Earlier this week, Braves Hall of Famer Tom Glavine laid things out pretty blatantly for the current players. Even if the players are 100 percent justified in fighting over money with the league, they are going to be viewed as the bad guys, Glavine said. Another Braves Hall of Famer, Chipper Jones, has a similar message. 

Jones was on CBS Sports Radio on Wednesday night and said he's not as optimistic about seeing a 2020 season as he was before talks between the league and players union began. The two sides are currently negotiating how a shortened season could work, and player compensation has been one of the key issues.

Here's part of what Jones had to say:

"In all honesty I'm a little less optimistic than I was 10 days, two weeks ago after listening to some key players coming out and speaking out on it. They continue to squabble over dollars and cents, salaries, revenue sharing and all that kinda stuff. There's 30 million people out there that's outta work and the last thing they wanna hear is a bunch of millionaires and billionaires squabble over maybe getting 30-35 percent of their salaries this year.

"Squabbling over money is probably seventh or eighth on the list of most important things to talk about first. Obviously the health measures and whatnot are the most important thing."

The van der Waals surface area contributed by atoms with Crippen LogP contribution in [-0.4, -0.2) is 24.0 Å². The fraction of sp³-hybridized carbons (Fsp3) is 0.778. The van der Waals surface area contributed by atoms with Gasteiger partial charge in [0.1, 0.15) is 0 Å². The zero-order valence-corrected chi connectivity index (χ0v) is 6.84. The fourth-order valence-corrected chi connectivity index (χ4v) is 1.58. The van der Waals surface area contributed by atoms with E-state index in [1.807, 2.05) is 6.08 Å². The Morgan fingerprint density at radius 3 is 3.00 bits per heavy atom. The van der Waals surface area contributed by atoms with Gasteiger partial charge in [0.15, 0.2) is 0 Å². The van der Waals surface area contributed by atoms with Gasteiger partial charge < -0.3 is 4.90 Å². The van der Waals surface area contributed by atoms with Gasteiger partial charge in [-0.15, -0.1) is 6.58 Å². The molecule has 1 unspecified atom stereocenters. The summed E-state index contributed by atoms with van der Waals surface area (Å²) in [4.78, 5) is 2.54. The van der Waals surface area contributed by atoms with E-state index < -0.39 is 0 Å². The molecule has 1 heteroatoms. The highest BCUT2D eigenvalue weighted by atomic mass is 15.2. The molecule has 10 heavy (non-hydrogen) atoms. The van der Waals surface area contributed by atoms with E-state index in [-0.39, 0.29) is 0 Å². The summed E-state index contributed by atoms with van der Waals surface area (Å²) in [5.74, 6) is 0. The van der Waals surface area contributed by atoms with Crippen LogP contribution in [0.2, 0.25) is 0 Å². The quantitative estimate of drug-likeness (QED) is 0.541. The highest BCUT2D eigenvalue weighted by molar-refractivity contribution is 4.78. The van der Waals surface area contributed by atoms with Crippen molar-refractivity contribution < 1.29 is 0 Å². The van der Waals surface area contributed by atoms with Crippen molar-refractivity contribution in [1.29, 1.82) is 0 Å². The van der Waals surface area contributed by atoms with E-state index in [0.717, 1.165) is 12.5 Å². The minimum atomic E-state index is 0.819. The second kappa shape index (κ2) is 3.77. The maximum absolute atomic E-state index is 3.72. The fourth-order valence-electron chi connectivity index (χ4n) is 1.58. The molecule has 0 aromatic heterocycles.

Jones, who retired after the 2012 campaign and was set to be an ESPN analyst during the 2020 season, also weighed in on Blake Snell's comments. The Rays ace said that players compromising their safety to return to the field for a further reduced salary was not worth the risk last week on a Twitch stream. 

Jones, 48, said the comments were "a little bit of a bad look."

"Blake Snell came out last week and, as a former player, it was not a great look for the players," Jones said. "I think if he would've stuck to the narrative of the health issues and his concerns over that as opposed to 'I'm not gonna play because I'm not gonna get my money,' that was a little bit of a bad look.

"I'm still hopeful that we can get something started the first week of July, July 4th, something like that, 80-90 ballgames by October and a strong postseason. This season's always gonna have an asterisk by it, but the bottom line is the American people clamor for baseball on TV whether fans are present or not."

I laid out my opinion on the matter here and my colleague Dayn Perry explained the problems with a 50-50 revenue split here.

The simple reality, however, is that Glavine and Jones together have seen first-hand that you just can't win on the player side. For whatever reason, a lot of fans -- and we've seen as much with reactions on social media -- often seem to come down on the side of the owners. 

There's also the honest and simple reality that Jones mentioned about how many people are unemployed right now. In fact, the MLBPA might have been wise to tell players from the get-go to never publicly mention money. Even if they are right, fans don't want to hear them to argue about money, as Jones said multiple times. 

Having no season in 2020 with money being part of the reason why would likely be devastating to the game moving forward. Former players -- like Mark Teixeira -- continue to put pressure on the current players to take a deal. It looks like the players are going to have to give concessions to do so.